Federal law does not require schools to provide mentally retarded or emotionally behaviorally disabled children with RTI/Positive behavioral support. The law does not require schools to use RTI before conducting an evaluation. If you have been told these things, you need to know that they are not in the federal law.
Federal law sets out the minimum requirements. States may provide more rights and benefits than federal law. That’s why I advise you to read the law and compare the federal and state regulations – that way, you will know what the law really says.
I share your concerns about the way schools are implementing RTI. Most people responsible for RTI do not have the education and training needed to implement scientifically research based educational interventions. But that’s another can of worms.
Do not get Stuck in RTI Purgatory!
Can students be served for Special Education during their reading intervention time as established by assessments from the reading team?
Folks, please read the original post! (above)
“RTI” refers to “response to intervention.” RTI a method to determine eligibility for children with specific learning disabilities (SLD).
RTI is not special education – it is not equivalent to nor a substitute for special education.
If a child is eligible, the child should have an IEP that describes the services and supports he needs and the school will provide.
Confusion about RTI leads to so many problems. Districts tell parents that they can’t request a special ed evaluation because their child is in RTI. This is wrong. (refer to the post above for more about this).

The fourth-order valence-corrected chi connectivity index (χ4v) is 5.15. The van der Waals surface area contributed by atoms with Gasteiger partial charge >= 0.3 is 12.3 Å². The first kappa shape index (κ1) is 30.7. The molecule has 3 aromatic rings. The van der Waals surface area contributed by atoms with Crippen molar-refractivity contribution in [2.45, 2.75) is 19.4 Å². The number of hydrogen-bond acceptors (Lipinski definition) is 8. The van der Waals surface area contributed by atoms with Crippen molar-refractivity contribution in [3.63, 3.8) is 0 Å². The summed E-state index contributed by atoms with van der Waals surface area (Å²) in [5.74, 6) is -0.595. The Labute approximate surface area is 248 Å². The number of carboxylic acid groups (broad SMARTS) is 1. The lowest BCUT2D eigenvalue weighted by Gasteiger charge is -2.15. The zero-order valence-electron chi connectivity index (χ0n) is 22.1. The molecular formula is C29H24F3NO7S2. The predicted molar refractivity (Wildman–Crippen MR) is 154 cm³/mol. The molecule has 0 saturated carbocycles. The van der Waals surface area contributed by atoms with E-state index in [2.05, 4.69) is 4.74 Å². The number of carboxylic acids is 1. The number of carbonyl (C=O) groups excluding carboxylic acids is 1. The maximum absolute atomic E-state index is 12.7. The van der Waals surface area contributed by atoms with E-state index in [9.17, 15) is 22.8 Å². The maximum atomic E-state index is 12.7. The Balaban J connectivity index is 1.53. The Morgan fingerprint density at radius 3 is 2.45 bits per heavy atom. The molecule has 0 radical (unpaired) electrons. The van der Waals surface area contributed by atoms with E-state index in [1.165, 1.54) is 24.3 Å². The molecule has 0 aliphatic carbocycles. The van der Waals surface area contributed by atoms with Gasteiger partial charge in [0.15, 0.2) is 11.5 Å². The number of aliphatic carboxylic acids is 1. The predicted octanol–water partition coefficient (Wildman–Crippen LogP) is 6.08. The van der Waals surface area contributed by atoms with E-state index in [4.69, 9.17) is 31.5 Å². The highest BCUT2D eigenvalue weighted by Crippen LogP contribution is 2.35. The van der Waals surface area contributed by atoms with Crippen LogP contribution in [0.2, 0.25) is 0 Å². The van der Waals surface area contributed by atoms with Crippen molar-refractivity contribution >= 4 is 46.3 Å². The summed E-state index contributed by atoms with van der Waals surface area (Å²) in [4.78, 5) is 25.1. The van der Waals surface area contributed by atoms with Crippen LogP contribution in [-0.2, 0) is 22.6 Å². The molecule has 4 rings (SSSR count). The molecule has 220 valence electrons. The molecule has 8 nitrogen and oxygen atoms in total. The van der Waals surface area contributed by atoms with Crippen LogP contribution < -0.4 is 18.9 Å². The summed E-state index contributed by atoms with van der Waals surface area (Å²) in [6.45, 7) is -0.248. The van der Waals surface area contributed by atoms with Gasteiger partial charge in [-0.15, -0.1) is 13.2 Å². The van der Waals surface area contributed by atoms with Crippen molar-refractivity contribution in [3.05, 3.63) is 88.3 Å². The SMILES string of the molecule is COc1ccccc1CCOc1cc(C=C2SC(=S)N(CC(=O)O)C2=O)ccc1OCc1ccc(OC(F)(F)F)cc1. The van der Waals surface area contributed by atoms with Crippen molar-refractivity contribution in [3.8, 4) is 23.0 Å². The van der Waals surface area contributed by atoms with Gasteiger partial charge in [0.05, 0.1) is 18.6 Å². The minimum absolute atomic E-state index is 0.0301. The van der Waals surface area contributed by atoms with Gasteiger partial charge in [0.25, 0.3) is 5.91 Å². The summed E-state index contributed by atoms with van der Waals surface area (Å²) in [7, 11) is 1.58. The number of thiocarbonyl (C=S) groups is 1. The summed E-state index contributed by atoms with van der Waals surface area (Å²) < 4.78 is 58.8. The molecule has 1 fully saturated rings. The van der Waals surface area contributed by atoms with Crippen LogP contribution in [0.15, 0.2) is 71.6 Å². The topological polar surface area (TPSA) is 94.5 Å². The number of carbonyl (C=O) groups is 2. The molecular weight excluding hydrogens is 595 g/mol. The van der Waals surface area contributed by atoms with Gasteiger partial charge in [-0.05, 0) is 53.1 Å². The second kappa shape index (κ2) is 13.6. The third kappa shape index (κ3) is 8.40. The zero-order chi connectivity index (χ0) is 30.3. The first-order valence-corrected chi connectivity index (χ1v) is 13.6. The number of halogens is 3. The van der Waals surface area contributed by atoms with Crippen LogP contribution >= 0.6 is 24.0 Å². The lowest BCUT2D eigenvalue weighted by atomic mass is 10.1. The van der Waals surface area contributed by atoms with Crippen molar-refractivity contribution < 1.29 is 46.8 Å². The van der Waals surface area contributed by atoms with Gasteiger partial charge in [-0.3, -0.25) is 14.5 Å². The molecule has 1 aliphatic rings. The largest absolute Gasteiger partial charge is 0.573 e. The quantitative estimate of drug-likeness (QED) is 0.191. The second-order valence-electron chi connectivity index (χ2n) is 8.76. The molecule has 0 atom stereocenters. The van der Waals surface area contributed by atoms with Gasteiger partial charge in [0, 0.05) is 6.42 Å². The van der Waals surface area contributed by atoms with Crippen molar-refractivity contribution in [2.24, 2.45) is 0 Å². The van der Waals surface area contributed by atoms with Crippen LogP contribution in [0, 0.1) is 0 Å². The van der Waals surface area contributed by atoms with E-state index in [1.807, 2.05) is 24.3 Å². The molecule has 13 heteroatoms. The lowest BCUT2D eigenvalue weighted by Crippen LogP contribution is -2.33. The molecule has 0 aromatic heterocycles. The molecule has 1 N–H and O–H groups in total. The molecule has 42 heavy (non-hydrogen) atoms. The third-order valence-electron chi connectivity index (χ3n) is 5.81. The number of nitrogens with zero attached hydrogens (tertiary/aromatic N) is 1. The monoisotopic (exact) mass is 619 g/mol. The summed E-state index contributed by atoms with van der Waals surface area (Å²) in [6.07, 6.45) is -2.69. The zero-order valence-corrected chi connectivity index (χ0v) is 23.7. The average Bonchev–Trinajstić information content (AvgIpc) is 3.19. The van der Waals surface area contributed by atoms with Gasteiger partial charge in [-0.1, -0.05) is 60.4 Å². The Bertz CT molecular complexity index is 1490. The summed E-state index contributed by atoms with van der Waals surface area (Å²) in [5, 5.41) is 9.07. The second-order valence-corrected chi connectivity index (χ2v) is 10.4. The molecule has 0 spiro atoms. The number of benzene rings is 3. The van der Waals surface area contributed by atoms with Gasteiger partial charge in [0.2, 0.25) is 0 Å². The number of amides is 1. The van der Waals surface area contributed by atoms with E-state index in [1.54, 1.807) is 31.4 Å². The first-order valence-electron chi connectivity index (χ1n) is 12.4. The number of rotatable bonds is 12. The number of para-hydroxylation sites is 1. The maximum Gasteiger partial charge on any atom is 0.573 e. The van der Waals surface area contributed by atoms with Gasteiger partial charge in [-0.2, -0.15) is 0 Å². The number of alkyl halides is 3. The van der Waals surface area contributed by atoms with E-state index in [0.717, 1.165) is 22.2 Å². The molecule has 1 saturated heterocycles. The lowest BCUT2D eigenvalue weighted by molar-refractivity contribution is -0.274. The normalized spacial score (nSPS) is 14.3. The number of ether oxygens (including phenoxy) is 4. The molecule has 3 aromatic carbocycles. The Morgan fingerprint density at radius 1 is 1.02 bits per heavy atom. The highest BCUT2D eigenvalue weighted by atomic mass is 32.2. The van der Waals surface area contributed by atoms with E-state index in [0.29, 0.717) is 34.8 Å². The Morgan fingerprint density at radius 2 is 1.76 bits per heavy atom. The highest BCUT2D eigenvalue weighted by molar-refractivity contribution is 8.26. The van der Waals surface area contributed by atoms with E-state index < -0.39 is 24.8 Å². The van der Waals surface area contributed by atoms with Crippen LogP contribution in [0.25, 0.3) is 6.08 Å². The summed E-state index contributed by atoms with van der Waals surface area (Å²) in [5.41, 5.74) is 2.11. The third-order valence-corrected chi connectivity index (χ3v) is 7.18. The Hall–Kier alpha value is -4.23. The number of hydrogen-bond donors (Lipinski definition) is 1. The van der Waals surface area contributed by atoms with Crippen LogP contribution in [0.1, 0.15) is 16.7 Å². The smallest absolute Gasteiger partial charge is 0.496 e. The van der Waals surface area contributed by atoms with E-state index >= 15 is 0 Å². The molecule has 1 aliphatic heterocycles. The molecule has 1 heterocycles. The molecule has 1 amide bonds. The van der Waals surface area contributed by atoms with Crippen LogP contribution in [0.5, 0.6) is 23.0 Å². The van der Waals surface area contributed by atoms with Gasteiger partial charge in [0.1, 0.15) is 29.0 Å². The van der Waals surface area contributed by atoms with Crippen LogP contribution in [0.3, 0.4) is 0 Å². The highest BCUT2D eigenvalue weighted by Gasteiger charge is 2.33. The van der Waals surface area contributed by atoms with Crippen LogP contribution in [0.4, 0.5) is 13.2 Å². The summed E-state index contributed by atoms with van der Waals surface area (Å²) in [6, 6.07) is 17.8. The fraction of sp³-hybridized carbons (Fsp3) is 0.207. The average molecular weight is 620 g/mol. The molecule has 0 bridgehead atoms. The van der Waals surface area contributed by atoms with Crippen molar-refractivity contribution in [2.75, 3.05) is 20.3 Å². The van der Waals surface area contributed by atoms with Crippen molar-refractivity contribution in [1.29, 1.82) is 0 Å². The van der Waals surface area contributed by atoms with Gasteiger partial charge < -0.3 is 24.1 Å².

RTI is not a substitute for a comprehensive evaluation to determine if a child with SLD is eligible for (needs) special education.
I am coming in late reading these comments. I think I am getting confused. I am a SPED teacher and my school is dictating my IEP goals based on their RTI data. Doesn’t the nature of the disability come into play at some point? My students are making good progress towards the IEP goals but when they take the RTI monitoring test, the are not showing enough growth. Absences, social emotional … nothing else if considered except the data that is reported on all students in the school. This model it feels that MTSS and RTI over rule an IEP?
I have been questioning my counties approach to RTI. I am a SPED teacher and serve my students who have already been identified and tested. They receive services to address those deficits through IEP goals. My question is…
Do SPED kids, already identified as SLD still stay in RTI as Tier 3? Are SPED teachers required to monitor those goals?
What I am experiencing is that as soon as a student is identified SPED, all general education teachers are “hands off” and provide no intervention. I am told to make their RTI goals the same as their IEP goals. I just don’t understand why we are continuing to monitor SPED kids in RTI. Additionally, I feel that Gen Ed teachers should NOT take a hands off approach and provide intervention so that they can access content being taught in class
In my district, once you are staffed into sped, you are no longer on tier 3.
Legally the IEP team could decide RTI services were needed to provide FAPE. A special ed student is to receive appropriate specially designed instruction, & related services from special ed staff, & accommodations, & modifications from general ed staff. Your last statement is totally on target, & I feel is the responsibility of the campus administrators. Thanks for caring so much for your students.
Hi Mooney, If a child is identified with SLD, the services he needs are described in the IEP. These services may be similar to what he received in RTI but RTI is not special education.